Practice Questions on Recursive Definition

## Recursive Definition

### Subjects to be Learned

• recursive/inductive definition
• basis clause
• basis
• inductive clause
• extremal clause

### Contents

Sets which have too many elements to list them up, and for which there are no convenient or obvious predicates to specify their elements can often be defined using a recursive definition (also called inductive definition). It essentially gives a procedure to generate the members of the set one by one starting with some subset of its elements.
In this type of definition, first a collection of elements to be included initially in the set is specified. These elements can be viewed as the seeds of the set being defined. Next, the rules to be used to generate elements of the set from elements already known to be in the set (initially the seeds) are given. These rules provide a method to construct the set element by element starting with the seeds. These rules can also be used to test elements for the membership in the set.

A recursive definition of a set always consists of three distinct clauses:
1. The basis clause (or simply basis) of the definition establishes that certain objects are in the set. This part of the definition specifies the "seeds" of the set from which the elements of the set are generated using the methods given in the inductive clause. The set of elements specified here is called basis of the set being defined.
2. The inductive clause (or simply induction) of the definition establishes the ways in which elements of the set can be combined to produce new elements of the set. The inductive clause always asserts that if objects are elements of the set, then they can be combined in certain specified ways to create other objects. Let us call the objects used to create a new object the parents of the new object, and the new object is their child .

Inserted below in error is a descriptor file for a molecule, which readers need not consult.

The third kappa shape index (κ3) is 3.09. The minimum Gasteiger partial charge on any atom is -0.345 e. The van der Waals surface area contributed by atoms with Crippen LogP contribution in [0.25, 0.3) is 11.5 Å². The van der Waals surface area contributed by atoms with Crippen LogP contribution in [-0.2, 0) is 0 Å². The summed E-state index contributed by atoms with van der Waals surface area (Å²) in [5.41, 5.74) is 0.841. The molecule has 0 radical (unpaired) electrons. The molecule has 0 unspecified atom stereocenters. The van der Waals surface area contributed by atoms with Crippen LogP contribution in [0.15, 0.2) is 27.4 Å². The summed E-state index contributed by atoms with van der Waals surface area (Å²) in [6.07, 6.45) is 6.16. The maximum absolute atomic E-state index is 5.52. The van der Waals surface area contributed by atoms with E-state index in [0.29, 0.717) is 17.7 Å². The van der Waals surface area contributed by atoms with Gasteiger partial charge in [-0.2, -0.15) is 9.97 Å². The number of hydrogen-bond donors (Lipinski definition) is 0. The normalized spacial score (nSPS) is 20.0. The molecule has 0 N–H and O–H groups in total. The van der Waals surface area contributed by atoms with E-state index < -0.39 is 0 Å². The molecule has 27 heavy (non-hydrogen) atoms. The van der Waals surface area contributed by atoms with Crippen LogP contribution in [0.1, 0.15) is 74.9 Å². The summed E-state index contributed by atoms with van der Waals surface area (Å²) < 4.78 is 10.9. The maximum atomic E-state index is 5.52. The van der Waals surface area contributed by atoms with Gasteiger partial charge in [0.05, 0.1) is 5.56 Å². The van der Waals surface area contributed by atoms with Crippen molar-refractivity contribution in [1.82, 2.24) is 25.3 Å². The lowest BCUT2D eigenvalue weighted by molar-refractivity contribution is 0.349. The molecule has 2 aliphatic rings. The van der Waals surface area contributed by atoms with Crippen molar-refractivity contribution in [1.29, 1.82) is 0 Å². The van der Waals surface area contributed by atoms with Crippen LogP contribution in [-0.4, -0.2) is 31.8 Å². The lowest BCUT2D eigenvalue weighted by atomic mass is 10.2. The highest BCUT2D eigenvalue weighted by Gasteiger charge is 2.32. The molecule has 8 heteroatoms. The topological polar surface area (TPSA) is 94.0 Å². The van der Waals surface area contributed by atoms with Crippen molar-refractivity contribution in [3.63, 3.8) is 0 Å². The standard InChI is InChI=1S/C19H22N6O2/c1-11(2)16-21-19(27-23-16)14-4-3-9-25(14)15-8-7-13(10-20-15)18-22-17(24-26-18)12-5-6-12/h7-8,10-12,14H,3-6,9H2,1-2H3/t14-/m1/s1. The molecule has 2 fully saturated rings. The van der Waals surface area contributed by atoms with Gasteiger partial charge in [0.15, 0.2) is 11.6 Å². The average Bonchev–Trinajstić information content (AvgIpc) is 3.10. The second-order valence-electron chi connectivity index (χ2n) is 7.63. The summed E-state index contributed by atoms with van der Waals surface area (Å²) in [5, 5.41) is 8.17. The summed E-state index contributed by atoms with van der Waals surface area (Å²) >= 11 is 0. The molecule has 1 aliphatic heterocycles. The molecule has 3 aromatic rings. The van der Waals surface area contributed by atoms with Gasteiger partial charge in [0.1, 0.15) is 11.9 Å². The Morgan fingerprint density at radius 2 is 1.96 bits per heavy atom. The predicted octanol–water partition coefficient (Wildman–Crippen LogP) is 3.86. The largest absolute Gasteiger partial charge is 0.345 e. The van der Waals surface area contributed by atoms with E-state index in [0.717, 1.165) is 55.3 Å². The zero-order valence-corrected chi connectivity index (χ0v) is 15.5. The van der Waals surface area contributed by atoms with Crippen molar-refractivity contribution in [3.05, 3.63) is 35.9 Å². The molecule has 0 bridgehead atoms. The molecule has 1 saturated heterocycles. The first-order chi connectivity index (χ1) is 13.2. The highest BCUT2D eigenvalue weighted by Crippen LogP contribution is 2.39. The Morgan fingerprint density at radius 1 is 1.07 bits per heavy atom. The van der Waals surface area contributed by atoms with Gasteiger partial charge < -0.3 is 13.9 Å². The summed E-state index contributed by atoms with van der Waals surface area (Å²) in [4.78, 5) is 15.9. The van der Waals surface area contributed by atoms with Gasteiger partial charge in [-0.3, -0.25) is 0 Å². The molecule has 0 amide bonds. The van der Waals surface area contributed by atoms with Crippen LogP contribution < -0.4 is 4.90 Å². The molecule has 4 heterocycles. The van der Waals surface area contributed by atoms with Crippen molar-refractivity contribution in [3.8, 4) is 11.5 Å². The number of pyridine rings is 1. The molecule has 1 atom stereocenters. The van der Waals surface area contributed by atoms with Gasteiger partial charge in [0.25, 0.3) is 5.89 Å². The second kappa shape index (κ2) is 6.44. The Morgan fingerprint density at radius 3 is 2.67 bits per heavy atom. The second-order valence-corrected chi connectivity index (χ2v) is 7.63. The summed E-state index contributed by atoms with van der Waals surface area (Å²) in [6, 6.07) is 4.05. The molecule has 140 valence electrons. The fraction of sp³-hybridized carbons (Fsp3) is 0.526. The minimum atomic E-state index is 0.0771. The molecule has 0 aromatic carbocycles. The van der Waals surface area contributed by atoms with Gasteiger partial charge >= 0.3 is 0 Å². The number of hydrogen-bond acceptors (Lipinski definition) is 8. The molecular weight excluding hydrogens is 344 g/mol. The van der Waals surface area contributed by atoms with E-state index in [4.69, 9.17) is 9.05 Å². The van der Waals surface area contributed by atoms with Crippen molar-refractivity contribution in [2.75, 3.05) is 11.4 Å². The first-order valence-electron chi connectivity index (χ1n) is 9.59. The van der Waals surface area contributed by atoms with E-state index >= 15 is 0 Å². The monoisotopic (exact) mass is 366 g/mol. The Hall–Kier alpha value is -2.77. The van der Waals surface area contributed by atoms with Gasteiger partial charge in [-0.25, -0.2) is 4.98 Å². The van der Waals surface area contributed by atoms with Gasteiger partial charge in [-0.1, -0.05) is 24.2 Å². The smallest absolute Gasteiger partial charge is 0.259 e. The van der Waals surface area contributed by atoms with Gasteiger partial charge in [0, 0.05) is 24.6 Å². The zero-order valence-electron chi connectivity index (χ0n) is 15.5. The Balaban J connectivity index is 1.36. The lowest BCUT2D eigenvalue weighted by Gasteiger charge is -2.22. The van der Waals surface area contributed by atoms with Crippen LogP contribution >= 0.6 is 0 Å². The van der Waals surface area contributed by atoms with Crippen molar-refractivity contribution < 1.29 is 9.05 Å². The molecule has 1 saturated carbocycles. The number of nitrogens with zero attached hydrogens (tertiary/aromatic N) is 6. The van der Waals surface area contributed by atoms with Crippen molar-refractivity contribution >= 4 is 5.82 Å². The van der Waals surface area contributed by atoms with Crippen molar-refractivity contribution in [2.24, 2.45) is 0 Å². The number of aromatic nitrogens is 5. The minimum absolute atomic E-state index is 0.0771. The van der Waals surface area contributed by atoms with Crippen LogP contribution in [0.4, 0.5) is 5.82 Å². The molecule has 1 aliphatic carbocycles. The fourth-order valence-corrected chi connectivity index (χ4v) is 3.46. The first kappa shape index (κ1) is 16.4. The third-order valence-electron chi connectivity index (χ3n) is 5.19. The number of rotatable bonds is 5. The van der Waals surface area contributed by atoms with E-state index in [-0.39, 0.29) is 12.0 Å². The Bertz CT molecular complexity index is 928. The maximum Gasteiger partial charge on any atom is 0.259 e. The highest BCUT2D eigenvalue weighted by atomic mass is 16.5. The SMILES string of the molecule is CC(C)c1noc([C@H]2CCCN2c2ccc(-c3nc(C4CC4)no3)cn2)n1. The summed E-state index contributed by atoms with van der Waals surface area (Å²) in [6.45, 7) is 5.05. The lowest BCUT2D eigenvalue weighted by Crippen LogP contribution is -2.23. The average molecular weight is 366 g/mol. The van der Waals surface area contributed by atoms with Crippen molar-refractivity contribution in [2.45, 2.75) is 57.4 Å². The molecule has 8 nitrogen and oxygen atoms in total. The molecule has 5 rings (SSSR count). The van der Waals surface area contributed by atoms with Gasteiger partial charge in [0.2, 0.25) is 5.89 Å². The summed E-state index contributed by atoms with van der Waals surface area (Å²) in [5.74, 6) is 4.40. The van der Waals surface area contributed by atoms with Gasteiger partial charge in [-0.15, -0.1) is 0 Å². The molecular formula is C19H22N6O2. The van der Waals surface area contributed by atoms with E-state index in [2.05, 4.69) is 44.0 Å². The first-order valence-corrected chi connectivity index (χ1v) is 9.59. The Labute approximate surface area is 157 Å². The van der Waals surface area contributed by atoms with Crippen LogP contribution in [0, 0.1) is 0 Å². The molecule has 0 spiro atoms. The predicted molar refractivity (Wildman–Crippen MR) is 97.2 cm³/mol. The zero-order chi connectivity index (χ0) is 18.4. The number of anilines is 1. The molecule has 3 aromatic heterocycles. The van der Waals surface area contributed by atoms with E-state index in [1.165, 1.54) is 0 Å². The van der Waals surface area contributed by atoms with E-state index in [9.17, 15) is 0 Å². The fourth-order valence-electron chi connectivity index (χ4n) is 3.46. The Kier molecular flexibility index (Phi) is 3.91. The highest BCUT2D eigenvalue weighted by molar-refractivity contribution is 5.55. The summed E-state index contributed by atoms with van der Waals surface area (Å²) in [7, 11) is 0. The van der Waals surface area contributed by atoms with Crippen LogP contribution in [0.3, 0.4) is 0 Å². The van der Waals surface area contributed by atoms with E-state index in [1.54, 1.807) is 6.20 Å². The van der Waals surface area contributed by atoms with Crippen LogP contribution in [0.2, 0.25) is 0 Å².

3. The extremal clause asserts that unless an object can be shown to be a member of the set by applying the basis and inductive clauses a finite number of times, the object is not a member of the set.

The set you are trying to define recursively is the set that satisfies those three clauses.

There are a number of other ways of expressing the extremal clause that are equivalent to the extremal clause given above. They are not required for this course but those interested click here.

### Examples of Recursive Definition of Set

Example 1. Definition of the Set of Natural Numbers

The set N is the set that satisfies the following three clauses:

Basis Clause:
Inductive Clause: For any element x in , x + 1 is in .
Extremal Clause: Nothing is in unless it is obtained from the Basis and Inductive Clauses.

The basis for this set N is { 0 } . The x + 1 in the Inductive Clause is the child of x, and x is the parent of x + 1.
Following this definition, the set of natural numbers N can be obtained as follows:
First by the Basis Clause,   0 is put into N.
Then by the Inductive Clause, since 0 is in N,  0 + 1 (= 1) is in N. 0 is the parent of 1, and 1 is the child of 0.
Then by the Inductive Clause again,   1 + 1 (= 2) is in N. 1 is the parent of 2, and 2 is the child of 1.
Proceeding in this manner all the "natural numbers" are put into N.

Note that if we don't have the Extremal Clause,  0.5, 1.5, 2.5, ... can be included in N, which is not what we want as the set of natural numbers.

You might also want to look at the entry on natural number in Wikipedia.

Example 2. Definition of the Set of Nonnegative Even Numbers

The set NE is the set that satisfies the following three clauses:

Basis Clause:
Inductive Clause: For any element x in , x + 2 is in .
Extremal Clause: Nothing is in unless it is obtained from the Basis and Inductive Clauses.

Example 3. Definition of the Set of Even Integers